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Global High-resolution Shoreline Project

John J. Helly

San Diego Supercomputer Center & Scripps Institution of Oceanography

University of California, San Diego / 760 840 8660




List of Figures

1 Introduction

As a result of efforts at SIO and the US Navy to develop a sea-level rise risk analysis framework, we have
been wrestling with the lack of a high-resolution shoreline that has sound provenance and sufficient local
geodetic control to be used as a reference for the integration of modern multi-source bathymetry and
topography data. These data are primarily LIDAR data with sub-meter horizontal resolution
and claimed 0.15 m vertical precision in some cases (need references here). However, when
data from multiple providers of LIDAR are combined, problems with vertical control become
immediately apparent and problematic. It should be mentioned that there is also a need to validate the
horizontal accuracy and precision in projects employing geospatial data data fusion but this is
commonly done by visual inspection using imagery and vector data to look for visually apparent

After discussions with experts in geodesy and coastal engineering, it seems that an approach that
provides independent, localized geodetic control, beyond the relatively sparse set of US national tidal
datums and gauges, would contribute significantly to better geospatial data products. However, it is clear
that there is no current or near-future national or international effort to develop this type of information.
So this is a proposal to establish a grass-roots effort to collect those data and publish them in
the public domain for the benefit of entire spectrum of geospatial data users. The basic idea is
simple. For a given locale, for example the City of Encinitas in San Diego, establish a set of
locations that are surveyed in using the best available technology (nominally differential GPS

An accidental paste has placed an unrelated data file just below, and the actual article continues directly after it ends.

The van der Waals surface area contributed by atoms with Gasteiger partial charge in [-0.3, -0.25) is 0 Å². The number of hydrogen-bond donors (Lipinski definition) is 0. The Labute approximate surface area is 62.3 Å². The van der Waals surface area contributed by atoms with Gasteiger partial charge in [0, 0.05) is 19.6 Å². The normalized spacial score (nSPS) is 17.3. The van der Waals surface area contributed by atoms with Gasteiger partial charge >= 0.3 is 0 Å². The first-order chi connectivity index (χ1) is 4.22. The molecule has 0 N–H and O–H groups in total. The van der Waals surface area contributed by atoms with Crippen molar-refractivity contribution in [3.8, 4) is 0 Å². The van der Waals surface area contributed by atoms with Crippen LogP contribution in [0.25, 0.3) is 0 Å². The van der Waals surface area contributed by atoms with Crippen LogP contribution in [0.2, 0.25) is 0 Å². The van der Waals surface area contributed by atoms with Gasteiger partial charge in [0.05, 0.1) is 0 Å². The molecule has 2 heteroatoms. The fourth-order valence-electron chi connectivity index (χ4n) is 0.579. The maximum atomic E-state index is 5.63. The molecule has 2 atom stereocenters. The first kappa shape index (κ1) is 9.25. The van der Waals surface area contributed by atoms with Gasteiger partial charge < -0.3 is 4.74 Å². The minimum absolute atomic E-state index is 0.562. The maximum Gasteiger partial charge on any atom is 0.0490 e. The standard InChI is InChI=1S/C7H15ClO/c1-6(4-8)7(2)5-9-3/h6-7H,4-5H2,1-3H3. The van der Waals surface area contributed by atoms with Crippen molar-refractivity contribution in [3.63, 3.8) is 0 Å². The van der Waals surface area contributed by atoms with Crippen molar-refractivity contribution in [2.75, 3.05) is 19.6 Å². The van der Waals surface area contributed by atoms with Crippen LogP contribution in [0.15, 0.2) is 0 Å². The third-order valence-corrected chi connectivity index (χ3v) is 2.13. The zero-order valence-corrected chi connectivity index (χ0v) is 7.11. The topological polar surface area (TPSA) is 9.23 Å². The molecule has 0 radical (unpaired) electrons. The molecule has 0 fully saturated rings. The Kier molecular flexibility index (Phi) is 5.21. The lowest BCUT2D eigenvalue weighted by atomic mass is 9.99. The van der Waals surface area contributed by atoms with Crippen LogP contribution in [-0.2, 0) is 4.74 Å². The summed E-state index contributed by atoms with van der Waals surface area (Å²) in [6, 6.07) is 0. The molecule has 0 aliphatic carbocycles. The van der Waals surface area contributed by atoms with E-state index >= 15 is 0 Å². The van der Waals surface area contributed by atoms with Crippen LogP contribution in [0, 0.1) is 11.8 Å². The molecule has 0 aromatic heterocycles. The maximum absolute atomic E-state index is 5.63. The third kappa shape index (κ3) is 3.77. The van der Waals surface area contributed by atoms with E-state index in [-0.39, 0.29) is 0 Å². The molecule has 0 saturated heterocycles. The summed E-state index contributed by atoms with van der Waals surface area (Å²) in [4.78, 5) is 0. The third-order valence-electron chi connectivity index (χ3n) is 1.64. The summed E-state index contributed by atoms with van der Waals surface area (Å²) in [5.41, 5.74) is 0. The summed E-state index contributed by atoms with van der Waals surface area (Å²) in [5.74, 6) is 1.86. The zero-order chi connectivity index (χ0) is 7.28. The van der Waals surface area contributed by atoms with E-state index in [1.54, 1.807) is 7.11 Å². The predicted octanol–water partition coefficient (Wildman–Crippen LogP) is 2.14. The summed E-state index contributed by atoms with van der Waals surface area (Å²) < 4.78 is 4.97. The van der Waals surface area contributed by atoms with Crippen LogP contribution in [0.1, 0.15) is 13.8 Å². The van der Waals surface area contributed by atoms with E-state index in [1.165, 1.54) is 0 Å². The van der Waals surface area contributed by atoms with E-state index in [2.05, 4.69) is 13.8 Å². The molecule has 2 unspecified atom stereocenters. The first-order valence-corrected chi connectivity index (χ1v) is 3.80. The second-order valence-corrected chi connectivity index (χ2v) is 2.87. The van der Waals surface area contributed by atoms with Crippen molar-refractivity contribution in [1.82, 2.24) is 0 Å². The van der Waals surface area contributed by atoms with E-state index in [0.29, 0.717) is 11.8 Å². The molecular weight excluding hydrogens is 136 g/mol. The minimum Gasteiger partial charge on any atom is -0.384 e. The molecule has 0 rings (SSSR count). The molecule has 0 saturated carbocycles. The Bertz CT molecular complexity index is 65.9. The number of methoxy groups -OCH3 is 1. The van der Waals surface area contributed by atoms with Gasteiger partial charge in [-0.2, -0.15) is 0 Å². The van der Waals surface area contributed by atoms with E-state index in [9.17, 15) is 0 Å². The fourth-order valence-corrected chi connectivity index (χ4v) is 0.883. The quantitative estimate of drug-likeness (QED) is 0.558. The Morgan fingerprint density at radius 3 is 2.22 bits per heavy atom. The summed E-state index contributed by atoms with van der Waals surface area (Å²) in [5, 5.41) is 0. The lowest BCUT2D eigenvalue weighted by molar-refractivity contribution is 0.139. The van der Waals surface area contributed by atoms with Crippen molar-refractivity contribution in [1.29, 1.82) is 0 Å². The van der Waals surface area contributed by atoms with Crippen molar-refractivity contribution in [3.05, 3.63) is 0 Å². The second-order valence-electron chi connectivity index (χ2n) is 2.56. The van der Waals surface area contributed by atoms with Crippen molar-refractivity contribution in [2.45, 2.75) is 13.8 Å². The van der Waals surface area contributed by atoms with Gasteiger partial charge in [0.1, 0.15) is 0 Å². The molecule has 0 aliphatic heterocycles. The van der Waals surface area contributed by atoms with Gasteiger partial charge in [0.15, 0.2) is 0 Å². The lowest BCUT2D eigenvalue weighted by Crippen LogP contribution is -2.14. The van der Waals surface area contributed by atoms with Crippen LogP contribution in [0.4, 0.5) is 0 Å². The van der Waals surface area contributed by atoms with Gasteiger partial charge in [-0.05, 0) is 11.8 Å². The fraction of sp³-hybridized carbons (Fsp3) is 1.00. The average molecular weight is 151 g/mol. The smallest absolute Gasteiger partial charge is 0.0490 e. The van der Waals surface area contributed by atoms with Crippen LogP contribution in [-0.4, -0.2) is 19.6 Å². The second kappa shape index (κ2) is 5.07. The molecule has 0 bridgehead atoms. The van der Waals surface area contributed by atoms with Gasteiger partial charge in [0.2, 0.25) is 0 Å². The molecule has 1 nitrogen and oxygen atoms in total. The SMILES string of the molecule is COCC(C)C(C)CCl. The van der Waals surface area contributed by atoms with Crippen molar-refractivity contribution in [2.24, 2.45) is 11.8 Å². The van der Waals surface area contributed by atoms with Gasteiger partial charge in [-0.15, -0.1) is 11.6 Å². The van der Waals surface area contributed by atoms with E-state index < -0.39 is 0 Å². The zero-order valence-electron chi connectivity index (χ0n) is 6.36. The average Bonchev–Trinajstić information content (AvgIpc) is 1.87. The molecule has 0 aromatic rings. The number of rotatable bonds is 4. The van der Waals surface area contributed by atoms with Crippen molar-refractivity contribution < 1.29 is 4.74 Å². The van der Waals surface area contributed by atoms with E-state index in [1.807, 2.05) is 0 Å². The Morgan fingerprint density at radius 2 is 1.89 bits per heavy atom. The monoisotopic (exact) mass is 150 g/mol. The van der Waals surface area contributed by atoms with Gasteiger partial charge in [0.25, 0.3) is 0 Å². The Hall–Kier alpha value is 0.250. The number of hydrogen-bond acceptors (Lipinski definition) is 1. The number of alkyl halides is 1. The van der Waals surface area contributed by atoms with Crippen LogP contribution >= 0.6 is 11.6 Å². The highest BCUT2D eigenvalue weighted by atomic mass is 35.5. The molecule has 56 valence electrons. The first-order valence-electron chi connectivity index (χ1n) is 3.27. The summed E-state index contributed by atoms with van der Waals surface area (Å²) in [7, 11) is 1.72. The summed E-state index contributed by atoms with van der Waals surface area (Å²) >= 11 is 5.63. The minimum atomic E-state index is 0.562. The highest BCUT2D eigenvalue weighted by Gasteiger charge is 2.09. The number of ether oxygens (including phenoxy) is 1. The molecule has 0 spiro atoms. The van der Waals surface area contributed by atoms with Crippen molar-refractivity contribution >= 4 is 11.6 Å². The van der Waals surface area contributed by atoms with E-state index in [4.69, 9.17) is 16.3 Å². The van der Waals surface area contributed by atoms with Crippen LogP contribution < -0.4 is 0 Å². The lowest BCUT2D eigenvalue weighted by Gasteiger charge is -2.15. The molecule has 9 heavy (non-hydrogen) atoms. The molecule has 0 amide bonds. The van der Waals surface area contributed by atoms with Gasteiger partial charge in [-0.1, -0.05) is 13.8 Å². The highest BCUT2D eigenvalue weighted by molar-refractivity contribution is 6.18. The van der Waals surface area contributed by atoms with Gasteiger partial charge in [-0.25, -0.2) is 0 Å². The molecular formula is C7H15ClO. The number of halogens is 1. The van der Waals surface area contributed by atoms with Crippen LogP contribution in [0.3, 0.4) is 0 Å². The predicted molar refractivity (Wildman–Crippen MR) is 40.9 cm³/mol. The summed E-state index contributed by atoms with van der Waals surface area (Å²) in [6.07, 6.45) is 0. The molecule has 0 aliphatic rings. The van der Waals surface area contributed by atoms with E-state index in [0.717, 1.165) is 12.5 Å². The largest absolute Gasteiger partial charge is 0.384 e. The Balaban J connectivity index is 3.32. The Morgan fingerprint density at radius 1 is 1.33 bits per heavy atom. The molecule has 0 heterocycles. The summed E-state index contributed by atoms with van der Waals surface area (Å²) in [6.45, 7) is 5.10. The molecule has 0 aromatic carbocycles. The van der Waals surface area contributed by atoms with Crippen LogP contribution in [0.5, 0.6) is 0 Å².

with post-processing using nearby base stations) and upload the data to the local coastal atlas
for the area. This would create local groups with vested interest in the quality of the data and
facilitate the development of interoperability across atlases. It distributes the cost and labor
across an large population of motivated providers and avoids the complexities of a centralized
bureaucracy. However, to achieve coherence and high quality, it requires an organization that can
oversee and provide guidance to the collective efforts of the various providers to ensure a known
level of data quality, with the ability to establish and maintain standards and conventions, and
with the ability to conduct peer-review of the data as well as to put a ’seal-of-approval’ on

Toward this goal, it has been suggested that we establish an ICAN (International Coastal Atlas Network)
working group on high-resolution shorelines. The ICAN group is a community of coastal atlas developers
that have been working together for about five years with a well-established and growing international


2 ICAN Shoreline Task Force (ISTF)


3 Standards and Procedures

To establish the things that require coordination, here is a preliminary list of toolkit parts:

3.1 Workflow Specification including Quality Control Procedures


  1. Each Atlas provider will be responsible for the collection and publication for the data within
    its locale.


3.2 Sampling station criteria (surface type, structure type, spacing between stations, metadata


3.3 Data criteria (number of samples, post-processing criteria, data format, metadata


3.4 Interoperability Criteria (metadata specification, access protocol, data format)


4 Data Publication Process


  1. Digital Object Identifiers will be used by each data provider to enable reliable
    cross-referencing, versioning and attribution of data to its publisher and author(s).


5 Software Repository

ICAN will designate a software repository (e.g., svn repository) where authorized developers can
contribute tools to accomplish post-processing of shoreline data according to ICAN interoperability



Figure 1: Sample of LIDAR dataset used to estimate shoreline in San Diego emphasizing the
realism of the engineered infrastructure.




Figure 2: San Diego shoreline extracted from LIDAR with high-resolution beach and shoreline
flooded to a given sea-level rise scenario.




Figure 3: Comparative plot of San Diego open ocean coastline dataset to draft coastline provided
by NOAA. This is an example of variability in comparable sources and need for intercalibration
between three-different estimates of the shoreline. The third shoreline estimate is from the
GSHHS (Global Self-consistent Hierarchical High-resolution Shoreline database from NOAA
( .



6 Discussion